Considering Instagram Filter removal is an image-to-image translation problem where the images in a specific filter domain are translated into the output images in the original domain, we have measured the performance of the submissions by the common fidelity metrics in the literature (i.e., Peak Signal-to-Noise Ratio (PSNR) and the Structural Similarity (SSIM)). The participants have uploaded the outputs that they have obtained to CodaLab, and all evaluation process has been done on the CodaLab servers. We have shared the evaluation script on the challenge web page. In final evaluation phase, we ranked the submitted solutions by the average PSNR value on the private test set. Since it may be hard to differentiate the differences among the top solutions, we did not employ a user study in the evaluation process of this challenge.
|Team||Username||Framework||PSNR||SSIM||Runtime (s)||CPU/GPU||Extra Data|
|IFRNet ||Baseline 1||PyTorch||30.46||-||0.60||GPU||No|
|CIFR ||Baseline 2||PyTorch||30.02||-||0.62||GPU||No|
The participants were allowed to submit the unfiltered versions of the given images for 100 different instances in PNG format for validation and final evaluation phases. Each team could submit their outputs without any limits in the validation phase, while it is only allowed at most 3 times for the final evaluation phase. As mentioned before, we have created a private test set for the final evaluation phase and shared it with the participants without the original versions. After the submissions are completed, we have validated the leaderboard by double-checking the scores by the outputs sent in the submission files.
This section introduces the benchmark results of Instagram Filter Removal challenge. It also presents the qualitative results of all proposed solutions. Lastly, the details of all solutions proposed for this challenge are described.
3.1 Overall results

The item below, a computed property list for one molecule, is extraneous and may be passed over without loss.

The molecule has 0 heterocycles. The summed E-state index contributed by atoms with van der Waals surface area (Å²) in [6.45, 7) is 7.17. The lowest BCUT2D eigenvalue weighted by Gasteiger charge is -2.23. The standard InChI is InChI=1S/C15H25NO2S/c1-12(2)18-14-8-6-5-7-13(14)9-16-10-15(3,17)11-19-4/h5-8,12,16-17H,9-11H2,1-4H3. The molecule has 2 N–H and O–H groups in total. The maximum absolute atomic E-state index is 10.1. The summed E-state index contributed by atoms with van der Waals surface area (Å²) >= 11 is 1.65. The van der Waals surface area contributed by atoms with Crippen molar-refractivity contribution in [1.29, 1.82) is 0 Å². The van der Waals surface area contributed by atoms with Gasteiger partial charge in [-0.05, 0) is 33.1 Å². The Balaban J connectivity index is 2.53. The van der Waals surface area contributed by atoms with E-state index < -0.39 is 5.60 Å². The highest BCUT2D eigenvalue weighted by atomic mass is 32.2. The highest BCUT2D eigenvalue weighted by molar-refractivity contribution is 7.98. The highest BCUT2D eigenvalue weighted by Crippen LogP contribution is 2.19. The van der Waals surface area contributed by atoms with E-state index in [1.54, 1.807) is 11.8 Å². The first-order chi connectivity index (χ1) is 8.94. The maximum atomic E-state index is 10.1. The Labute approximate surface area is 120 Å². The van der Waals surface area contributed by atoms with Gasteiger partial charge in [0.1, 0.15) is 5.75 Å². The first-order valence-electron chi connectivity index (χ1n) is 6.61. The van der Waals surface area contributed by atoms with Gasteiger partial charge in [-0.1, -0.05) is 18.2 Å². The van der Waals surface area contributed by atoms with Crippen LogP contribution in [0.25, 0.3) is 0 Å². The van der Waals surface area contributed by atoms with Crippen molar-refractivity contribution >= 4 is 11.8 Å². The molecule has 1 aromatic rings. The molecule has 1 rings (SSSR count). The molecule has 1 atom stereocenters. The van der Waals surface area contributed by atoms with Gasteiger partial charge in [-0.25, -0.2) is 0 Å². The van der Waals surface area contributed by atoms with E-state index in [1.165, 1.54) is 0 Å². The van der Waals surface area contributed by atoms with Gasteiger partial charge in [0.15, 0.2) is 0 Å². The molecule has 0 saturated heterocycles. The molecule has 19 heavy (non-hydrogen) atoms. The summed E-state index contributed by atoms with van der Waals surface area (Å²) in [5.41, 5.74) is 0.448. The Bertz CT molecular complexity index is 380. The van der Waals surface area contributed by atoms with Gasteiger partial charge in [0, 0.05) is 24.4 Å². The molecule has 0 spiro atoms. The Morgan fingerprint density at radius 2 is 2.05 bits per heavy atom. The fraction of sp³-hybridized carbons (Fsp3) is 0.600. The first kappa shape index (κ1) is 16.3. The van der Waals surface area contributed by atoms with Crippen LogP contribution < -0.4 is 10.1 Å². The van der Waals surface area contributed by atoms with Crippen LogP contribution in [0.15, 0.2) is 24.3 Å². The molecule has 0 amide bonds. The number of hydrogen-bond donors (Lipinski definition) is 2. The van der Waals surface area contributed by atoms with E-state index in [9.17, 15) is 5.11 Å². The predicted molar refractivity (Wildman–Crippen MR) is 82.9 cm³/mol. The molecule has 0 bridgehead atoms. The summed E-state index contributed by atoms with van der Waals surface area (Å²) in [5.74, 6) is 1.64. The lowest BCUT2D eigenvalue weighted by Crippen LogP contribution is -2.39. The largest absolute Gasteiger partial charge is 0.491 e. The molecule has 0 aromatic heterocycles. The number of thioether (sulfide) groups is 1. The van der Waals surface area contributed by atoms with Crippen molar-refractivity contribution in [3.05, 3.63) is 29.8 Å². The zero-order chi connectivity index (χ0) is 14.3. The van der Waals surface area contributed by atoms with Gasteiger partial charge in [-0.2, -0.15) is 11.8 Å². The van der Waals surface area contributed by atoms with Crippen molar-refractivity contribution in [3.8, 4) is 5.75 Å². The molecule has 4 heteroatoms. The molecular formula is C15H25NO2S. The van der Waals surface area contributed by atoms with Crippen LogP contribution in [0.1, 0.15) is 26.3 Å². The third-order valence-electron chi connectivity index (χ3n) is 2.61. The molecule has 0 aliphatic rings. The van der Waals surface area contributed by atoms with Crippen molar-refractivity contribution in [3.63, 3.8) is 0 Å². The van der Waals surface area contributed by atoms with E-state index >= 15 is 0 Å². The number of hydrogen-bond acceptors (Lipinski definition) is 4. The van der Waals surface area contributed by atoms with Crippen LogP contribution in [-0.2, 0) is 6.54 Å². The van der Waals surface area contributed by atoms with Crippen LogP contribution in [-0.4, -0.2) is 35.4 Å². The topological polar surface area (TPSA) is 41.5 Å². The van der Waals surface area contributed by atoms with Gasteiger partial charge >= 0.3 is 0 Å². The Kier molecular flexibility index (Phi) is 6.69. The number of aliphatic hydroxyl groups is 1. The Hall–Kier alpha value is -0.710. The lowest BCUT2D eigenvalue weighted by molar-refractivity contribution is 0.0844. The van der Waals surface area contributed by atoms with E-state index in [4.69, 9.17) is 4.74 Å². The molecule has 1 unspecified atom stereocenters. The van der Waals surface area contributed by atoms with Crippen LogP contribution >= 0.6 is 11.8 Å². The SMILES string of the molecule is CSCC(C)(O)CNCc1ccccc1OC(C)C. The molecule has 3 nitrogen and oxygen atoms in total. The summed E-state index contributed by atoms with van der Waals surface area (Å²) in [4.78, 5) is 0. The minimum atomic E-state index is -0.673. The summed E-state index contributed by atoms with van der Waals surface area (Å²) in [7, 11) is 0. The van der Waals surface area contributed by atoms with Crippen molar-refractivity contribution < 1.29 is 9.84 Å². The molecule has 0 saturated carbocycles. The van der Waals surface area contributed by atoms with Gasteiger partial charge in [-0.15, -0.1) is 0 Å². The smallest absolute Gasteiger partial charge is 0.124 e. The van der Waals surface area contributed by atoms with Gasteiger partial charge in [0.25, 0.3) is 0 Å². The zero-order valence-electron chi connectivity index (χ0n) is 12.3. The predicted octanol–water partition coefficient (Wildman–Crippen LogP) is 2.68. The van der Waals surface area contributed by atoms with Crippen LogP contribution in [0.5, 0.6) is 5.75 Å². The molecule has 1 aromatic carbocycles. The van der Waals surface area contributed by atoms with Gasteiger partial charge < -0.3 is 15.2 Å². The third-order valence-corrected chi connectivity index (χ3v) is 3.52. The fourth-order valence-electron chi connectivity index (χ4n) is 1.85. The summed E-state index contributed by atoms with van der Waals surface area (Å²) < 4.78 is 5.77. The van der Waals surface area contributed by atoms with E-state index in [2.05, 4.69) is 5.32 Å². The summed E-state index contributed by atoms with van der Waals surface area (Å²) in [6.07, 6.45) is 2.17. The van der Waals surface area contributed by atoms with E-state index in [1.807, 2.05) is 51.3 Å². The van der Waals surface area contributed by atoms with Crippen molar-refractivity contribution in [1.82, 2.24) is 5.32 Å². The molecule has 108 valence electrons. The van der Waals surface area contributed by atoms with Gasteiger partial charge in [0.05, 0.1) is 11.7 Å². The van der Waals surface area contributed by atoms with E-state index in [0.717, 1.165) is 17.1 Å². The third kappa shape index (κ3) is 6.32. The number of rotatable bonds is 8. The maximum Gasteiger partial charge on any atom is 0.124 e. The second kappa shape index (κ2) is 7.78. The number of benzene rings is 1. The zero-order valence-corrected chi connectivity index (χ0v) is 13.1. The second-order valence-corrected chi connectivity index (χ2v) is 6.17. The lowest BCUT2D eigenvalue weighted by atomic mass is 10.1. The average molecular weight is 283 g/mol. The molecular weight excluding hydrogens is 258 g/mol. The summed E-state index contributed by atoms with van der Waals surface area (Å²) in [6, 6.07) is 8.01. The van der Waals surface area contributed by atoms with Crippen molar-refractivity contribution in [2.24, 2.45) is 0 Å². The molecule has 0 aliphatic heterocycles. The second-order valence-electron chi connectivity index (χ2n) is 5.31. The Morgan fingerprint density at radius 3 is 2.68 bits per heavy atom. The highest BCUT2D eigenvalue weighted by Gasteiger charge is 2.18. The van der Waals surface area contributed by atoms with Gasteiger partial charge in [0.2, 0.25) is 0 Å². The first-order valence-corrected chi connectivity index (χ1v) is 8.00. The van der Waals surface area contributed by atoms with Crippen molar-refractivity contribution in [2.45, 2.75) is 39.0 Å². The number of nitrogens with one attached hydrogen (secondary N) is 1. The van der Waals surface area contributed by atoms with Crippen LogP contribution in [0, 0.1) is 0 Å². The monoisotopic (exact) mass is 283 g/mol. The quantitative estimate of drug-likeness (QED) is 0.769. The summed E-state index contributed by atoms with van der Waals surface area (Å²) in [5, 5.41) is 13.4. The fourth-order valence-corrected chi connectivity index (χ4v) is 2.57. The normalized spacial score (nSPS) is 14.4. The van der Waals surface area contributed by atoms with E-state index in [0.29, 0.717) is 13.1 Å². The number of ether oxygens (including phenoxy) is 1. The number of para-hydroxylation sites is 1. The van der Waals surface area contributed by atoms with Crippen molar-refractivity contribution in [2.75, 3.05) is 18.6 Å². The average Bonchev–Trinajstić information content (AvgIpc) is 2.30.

From 114 registered participants, 9 teams entered the final phase and submitted the valid results, codes, executables, and factsheets. Table 1 summarizes the final challenge results and presents PSNR and SSIM scores of all submitted solutions on the private test set. Figure 1 demonstrates some examples among the qualitative results of all submitted solutions. Top solutions follow different deep learning strategies. The first team in the rankings has employed Transformer-based  with a test-time augmentation mechanism. The team in the second rank has proposed a simple encoder-decoder architecture and a specialized defiltering module. They mainly focus on the training settings, instead of the network structure. Next, the MiAlgo team has used a two-stage learning approach where the first stage is responsible for processing the low-resolution input images and the second stage refines the output by using residual groups and different attention modules. Multi-scale color attention, style-based Transformer architecture, gated mechanism, two-branch approach, and a UNet-like architecture represent the other solutions followed by the rest of the participants.
The Fivewin team proposed the UTFR method to restore the image after filtering (A U-shaped transformer for filter removal, abbreviated: UTFR). Figure 2 illustrates the main structure of the UTFR. We consider the filter as alternative image noise, so removing the filter is equivalent to denoising the image. We introduce the TTA mechanism (Test-Time Augmentation) based on the Uformer  model to expand the amount of data and enhance the generalization of the model by data augmentation during the training of the model. Finally, the same data enhancement method is applied to the test images separately in the test and the changed images are fused to get the final results.
UTFR accepted an image size of
, trained for 250 epochs, with an initial learning rate of 0.0002, using the AdamW optimizer (, eps , weight-decay). A cosine annealing method was used to perform the learning rate decay to . The learning rate was gradually warmed up (i.e.,
loss to improve the performance of the model, and finally used the PSNR as the evaluation metric for image restoration.
3.2.2 Casia Lcvg